I was referring to the fact that from the outside it is hard to see, although not for the coaches' trained eye. I confirm from the inside the feeling that I had from the outside: by far the most qualified component of Italian basketball at the moment, as average quality, is that of the coaches, at least those I have met and coached against within our league.
We believe that the core of our team (hopefully the facts in the playoffs will confirm that) needs just a couple of well-targeted additions to keep growing and improving with continuity over time, while continuing to work on the foundation already laid down and with the same principles, with an extremely interesting average age that makes us look with optimism to the next season.
Finally the topic "Italian players" which, again, I would like to make a clarification on: there isn't a competition on who is giving more game minutes to Italian players. It is true that the Italian League is offering a financial bonus to the clubs that have given overall more minutes along the regular season to Italian players, and that the Olimpia is the second team after Scavolini Pesaro among the teams whose Italian players have been on the court longer.
Beyond the financial bonus, though, there is no assignment of a title or any other prize: it just shows that this is our style and that the line taken, no better or worse than those of our opponents (everybody will make their own assessment from their point of view: the whole movement, the national team, the results, etc.).
Surely it is a line in contrast with the one of the dominant teams of recent years, marked by building the team only with players over the age of 30 and by giving an extremely secondary role to the Italian players. I reiterate it, I do not consider our choice better or worse, but it is ours and we are happy that is paying off.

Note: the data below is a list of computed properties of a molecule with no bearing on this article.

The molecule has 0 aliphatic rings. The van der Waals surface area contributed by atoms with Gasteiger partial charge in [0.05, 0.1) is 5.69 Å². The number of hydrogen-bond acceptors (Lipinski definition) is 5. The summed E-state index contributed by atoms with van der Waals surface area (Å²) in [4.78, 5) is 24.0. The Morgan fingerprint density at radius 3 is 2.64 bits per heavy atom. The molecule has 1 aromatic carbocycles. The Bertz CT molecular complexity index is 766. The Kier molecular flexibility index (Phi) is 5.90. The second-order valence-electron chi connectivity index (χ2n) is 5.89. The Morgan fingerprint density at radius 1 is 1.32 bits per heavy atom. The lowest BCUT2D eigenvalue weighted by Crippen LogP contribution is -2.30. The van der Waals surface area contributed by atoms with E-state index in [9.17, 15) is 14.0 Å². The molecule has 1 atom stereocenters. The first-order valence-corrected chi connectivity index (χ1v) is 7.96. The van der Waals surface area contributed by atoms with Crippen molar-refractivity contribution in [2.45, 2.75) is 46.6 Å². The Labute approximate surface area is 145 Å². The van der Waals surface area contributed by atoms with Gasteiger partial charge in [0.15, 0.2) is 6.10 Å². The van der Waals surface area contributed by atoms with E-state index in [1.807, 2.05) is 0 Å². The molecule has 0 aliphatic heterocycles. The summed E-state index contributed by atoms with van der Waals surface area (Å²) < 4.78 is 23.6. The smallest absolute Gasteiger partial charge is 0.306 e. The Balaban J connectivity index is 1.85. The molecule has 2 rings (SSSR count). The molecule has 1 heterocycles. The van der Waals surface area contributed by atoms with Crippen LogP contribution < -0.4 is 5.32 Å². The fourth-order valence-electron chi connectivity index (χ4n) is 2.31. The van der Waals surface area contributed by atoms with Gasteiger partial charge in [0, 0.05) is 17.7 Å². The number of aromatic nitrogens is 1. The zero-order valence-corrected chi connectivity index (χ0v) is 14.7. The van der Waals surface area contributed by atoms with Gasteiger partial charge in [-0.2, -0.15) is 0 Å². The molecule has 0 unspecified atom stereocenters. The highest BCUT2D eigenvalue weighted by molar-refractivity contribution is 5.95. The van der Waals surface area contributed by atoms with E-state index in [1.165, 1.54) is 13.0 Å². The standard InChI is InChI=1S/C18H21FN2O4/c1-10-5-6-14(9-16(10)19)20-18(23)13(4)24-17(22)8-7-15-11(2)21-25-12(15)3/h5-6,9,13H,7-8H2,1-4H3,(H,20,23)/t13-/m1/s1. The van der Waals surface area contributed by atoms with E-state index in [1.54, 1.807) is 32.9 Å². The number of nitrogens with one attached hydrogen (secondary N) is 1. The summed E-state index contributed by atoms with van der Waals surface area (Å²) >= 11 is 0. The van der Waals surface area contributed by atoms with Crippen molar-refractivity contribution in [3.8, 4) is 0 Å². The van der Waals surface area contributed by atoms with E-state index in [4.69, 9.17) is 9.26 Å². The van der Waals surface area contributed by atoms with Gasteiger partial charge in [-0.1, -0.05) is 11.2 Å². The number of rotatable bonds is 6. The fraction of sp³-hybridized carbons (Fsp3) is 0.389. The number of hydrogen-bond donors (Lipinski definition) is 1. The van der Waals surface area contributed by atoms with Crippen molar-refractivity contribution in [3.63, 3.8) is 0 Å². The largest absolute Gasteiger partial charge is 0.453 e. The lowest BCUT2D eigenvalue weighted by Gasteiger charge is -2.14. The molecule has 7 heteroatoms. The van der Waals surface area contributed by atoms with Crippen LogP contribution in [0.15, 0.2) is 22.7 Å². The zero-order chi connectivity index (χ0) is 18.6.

This break also allows us to look with increasing attention to the upcoming Olympics. We are at a stage where we are monitoring very closely the physical condition of all players, and obviously someone worries us more than others. With the physician, athletic trainer and assistants we are creating customised work plans in order to compensate the very different situations of the various players, which could end their activities with the club much earlier or much later than their team-mates.
The next step will be compiling a list of 24 players to be submitted to FIBA, which then will have to be be reduced up to the official final list of 12 players: we are anyway still evaluating criteria to complete the list, based on the physical condition of our players and a working group wider than 12 units.
For my last point, let me put aside sport for once, and talk about fashion. I have just been shown the official uniforms that will be worn by the Italian National Olympic teams, designed by none other than the very Giorgio Armani himself, under the EA7 brand which also sponsors our Olimpia Milan. Regardless of political, economic or business elements that I am not competent on or aware of, and limiting myself to an aesthetic judgment, after seeing the uniforms that we will be wearing in London with the Spanish national I'm frankly a bit jealous!